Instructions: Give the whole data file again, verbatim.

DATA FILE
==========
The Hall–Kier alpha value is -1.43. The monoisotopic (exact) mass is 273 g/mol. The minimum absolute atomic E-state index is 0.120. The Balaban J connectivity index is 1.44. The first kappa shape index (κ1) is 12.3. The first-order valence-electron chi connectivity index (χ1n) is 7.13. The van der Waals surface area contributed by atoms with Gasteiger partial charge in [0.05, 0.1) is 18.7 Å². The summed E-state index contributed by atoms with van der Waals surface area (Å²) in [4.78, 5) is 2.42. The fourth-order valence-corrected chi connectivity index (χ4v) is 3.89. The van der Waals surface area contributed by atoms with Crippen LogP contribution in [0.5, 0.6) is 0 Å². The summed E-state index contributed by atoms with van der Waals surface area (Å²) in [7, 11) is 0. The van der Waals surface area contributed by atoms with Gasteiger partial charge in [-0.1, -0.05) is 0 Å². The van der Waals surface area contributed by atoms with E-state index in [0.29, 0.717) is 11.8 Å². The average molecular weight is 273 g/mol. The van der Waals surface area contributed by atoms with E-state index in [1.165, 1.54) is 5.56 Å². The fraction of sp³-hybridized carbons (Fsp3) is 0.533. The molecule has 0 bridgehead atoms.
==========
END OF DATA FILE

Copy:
The Hall–Kier alpha value is -1.43. The monoisotopic (exact) mass is 273 g/mol. The minimum absolute atomic E-state index is 0.120. The Balaban J connectivity index is 1.44. The first kappa shape index (κ1) is 12.3. The first-order valence-electron chi connectivity index (χ1n) is 7.13. The van der Waals surface area contributed by atoms with Gasteiger partial charge in [0.05, 0.1) is 18.7 Å². The summed E-state index contributed by atoms with van der Waals surface area (Å²) in [4.78, 5) is 2.42. The fourth-order valence-corrected chi connectivity index (χ4v) is 3.89. The van der Waals surface area contributed by atoms with Crippen LogP contribution in [0.5, 0.6) is 0 Å². The summed E-state index contributed by atoms with van der Waals surface area (Å²) in [7, 11) is 0. The van der Waals surface area contributed by atoms with Gasteiger partial charge in [-0.1, -0.05) is 0 Å². The van der Waals surface area contributed by atoms with E-state index in [0.29, 0.717) is 11.8 Å². The average molecular weight is 273 g/mol. The van der Waals surface area contributed by atoms with E-state index in [1.165, 1.54) is 5.56 Å². The fraction of sp³-hybridized carbons (Fsp3) is 0.533. The molecule has 0 bridgehead atoms.